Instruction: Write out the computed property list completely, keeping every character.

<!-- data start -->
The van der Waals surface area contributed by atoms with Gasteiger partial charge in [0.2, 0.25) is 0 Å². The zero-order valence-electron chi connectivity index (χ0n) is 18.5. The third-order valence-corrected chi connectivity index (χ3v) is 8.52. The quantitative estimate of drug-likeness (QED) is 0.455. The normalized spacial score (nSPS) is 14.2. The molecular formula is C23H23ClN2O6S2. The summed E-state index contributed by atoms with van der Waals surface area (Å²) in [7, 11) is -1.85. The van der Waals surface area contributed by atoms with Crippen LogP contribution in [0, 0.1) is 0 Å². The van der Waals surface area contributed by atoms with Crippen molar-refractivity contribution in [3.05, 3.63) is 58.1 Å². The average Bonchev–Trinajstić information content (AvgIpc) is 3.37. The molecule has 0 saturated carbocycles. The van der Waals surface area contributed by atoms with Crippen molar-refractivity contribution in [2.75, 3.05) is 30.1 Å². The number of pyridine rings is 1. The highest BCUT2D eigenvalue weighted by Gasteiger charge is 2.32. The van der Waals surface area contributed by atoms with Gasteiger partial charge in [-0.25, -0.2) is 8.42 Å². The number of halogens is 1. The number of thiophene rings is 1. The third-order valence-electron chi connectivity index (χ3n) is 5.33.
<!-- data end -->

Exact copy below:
The van der Waals surface area contributed by atoms with Gasteiger partial charge in [0.2, 0.25) is 0 Å². The zero-order valence-electron chi connectivity index (χ0n) is 18.5. The third-order valence-corrected chi connectivity index (χ3v) is 8.52. The quantitative estimate of drug-likeness (QED) is 0.455. The normalized spacial score (nSPS) is 14.2. The molecular formula is C23H23ClN2O6S2. The summed E-state index contributed by atoms with van der Waals surface area (Å²) in [7, 11) is -1.85. The van der Waals surface area contributed by atoms with Crippen LogP contribution in [0, 0.1) is 0 Å². The van der Waals surface area contributed by atoms with Crippen molar-refractivity contribution in [3.05, 3.63) is 58.1 Å². The average Bonchev–Trinajstić information content (AvgIpc) is 3.37. The molecule has 0 saturated carbocycles. The van der Waals surface area contributed by atoms with Crippen molar-refractivity contribution in [2.75, 3.05) is 30.1 Å². The number of pyridine rings is 1. The highest BCUT2D eigenvalue weighted by Gasteiger charge is 2.32. The van der Waals surface area contributed by atoms with Gasteiger partial charge in [-0.25, -0.2) is 8.42 Å². The number of halogens is 1. The number of thiophene rings is 1. The third-order valence-electron chi connectivity index (χ3n) is 5.33.